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Gian Francesco MALIPIERO (1882-1973)
The Symphonies - Volume 1
Sinfonia del Mare (1906) [23:41]
Symphony No. 3 “delle campane” (1944) [23:50]
Symphony No. 4 “In memoriam” (1944-45) [24:58]
Moscow Symphony Orchestra/Antonio de Almeida
rec. Mosfilm Studio, Moscow, May-June 1993
first issued as Marco Polo 8.223602
NAXOS 8.570878 [72:29]
Experience Classicsonline

The Venetian-born Malipiero wrote eleven numbered symphonies as well as the ‘Sinfonia del Mare’ stretching from 1906 to 1969. It was the Marco Polo label that presented them to us originally in the mid-1990s. It’s good that Naxos have now re-issued them at budget price in the hope that more music-lovers will tackle these rarely heard works. This disc and the ones that will follow also act as a firm memorial to that most quick-learning and versatile conductor Antonio de Almeida who died suddenly whilst conducting in Pittsburgh in 1997.

Malipiero was an extraordinarily prolific composer and that may be part of the problem. Like Darius Milhaud, a similarly productive composer, he has been largely ignored. This seems to be on the grounds that there is so much to take in, with such a huge journey of adventure, that it might be best never to start. Well this disc is quite probably a very good place to start.

Malipiero is a composer of several styles and to a certain extent you can see them developing in these three works. It’s best to start with the ‘Sinfonia del Mare’ which is not much more than a student work - the composer was 24. It contains the seeds of what is going to happen in later years. I first heard this disc whilst sitting on a sun-lounger in glorious sunshine overlooking the Adriatic near Ravenna. The calmness and delicacy of the work’s opening matched the scene perfectly. So did the more troublesome and windy section which takes up its middle portion - the Adriatic can be a harsh taskmaster on sailing boats and can quixotically change its mood. All this is so superbly summed up in this arch-shaped work. I have returned to it quite a few times since then and with increasing pleasure. It should also be remembered, as John Waterhouse says in his very interesting booklet notes, that the composer had not yet been able to meet “the better known sea music of Debussy which had been completed only a few months before”. There are three Sinfonias dating from the first decade of the century. The previous one had been the ‘Sinfonia degli eroi’ of 1905. After that Malipiero only used the term ‘Symphony’.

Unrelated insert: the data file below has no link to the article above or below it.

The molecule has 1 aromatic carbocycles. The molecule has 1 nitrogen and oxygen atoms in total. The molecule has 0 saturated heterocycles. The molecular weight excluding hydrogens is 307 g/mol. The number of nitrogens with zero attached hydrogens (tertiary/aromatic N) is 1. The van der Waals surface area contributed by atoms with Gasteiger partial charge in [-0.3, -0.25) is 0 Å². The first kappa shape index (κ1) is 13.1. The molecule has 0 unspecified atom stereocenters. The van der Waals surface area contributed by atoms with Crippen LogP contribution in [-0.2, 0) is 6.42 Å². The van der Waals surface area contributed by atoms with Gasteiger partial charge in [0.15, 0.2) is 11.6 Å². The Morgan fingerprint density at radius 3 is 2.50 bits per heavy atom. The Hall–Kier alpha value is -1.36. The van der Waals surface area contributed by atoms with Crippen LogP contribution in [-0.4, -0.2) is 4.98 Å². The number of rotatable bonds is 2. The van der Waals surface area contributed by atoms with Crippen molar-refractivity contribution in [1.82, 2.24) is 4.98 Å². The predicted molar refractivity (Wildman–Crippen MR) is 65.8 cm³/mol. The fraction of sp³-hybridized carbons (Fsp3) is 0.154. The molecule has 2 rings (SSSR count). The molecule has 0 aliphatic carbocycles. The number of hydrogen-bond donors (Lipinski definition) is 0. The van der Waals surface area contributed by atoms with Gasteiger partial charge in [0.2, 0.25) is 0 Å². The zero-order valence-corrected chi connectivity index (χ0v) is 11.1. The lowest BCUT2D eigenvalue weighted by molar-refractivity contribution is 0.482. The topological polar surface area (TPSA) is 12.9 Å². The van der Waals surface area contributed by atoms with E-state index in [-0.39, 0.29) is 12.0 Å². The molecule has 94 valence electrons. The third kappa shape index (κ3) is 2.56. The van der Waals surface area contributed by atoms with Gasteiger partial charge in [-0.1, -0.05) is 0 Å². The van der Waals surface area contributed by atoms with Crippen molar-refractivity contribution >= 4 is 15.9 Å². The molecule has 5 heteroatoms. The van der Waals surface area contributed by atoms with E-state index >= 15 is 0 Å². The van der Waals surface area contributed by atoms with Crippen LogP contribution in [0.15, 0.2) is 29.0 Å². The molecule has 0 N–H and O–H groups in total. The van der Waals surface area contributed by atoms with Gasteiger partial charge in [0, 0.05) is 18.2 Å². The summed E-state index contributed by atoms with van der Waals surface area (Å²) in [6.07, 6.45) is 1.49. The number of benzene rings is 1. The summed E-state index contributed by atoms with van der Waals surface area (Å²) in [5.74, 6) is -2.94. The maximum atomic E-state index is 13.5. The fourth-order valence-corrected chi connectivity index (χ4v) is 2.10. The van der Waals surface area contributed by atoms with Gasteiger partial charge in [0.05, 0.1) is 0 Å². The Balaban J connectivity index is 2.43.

The Third Symphony also offered much pleasure in its four movements based on and inspired by bellringers, especially those of St.Mark’s Venice at the end of the war. Here I must add that the orchestral playing of the Moscow Symphony Orchestra sometimes falls below international standard, especially in the sound of the brass when exposed and in the high string passages. One can mostly put this down to rushed rehearsal schedules and unfamiliarity with the repertoire. The Malipiero symphonies should nevertheless be looked at again and this time by a top-flight orchestra. Only then may full justice be done to them. Having said that the ‘Sinfonia del Mare’ comes off well as do parts of this work. The Andante second movement is particularly beautifully played.

Malipiero enjoys the cor anglais but it sounds a little too nasal here – at least for my taste. It’s nevertheless interesting that he often gives it rather oriental melodies which emphasize the augmented second interval. The Scherzo is placed third and is a very brief but rhythmically fascinating creation. The work ends in a Lento with its “slow, solemn tread and the most realistic bell-evocations of them all”. The closing epilogue comprises the “more fully-scored, affirmatively bell-like return of the second movement’s entire first section”. Apparently Ernst Ansermet who knew the composer well commented very astutely: “these symphonies are not thematic but motivic, that is to say Malipiero uses melodic motifs … which generate other melodic motifs … they reappear, but they do not carry the musical discourse - they are, rather, carried by it”. As you listen you realize the veracity of this remark. For example his use of progressive tonality where the composer often ends a movement in a key unrelated to the one in which it started.

The Fourth Symphony is a more serious affair, ending in a long Lento - the longest of its four movements. It also includes an almost Stravinskian Scherzo. The slow movement is said to be the most beautiful which the composer penned. This is not surprising really as it was written in memory of Natalie Koussevitzky. Her death also resulted in Bartók’s Concerto for Orchestra and Britten’s Peter Grimes, both works also dedicated to her memory. Perhaps one can also see this piece as a memorial to the war dead with its reflective ending featuring the cor anglais again.

As I have implied, I missed these symphonies first time around on Marco Polo, probably because of mediocre reviews. Despite the ordinariness of the orchestral playing and the somewhat boxy recording I am looking forward to the next disc in the series and to discovering more about a composer in whom the record industry has taken little interest.

Gary Higginson 

see also Review by John France


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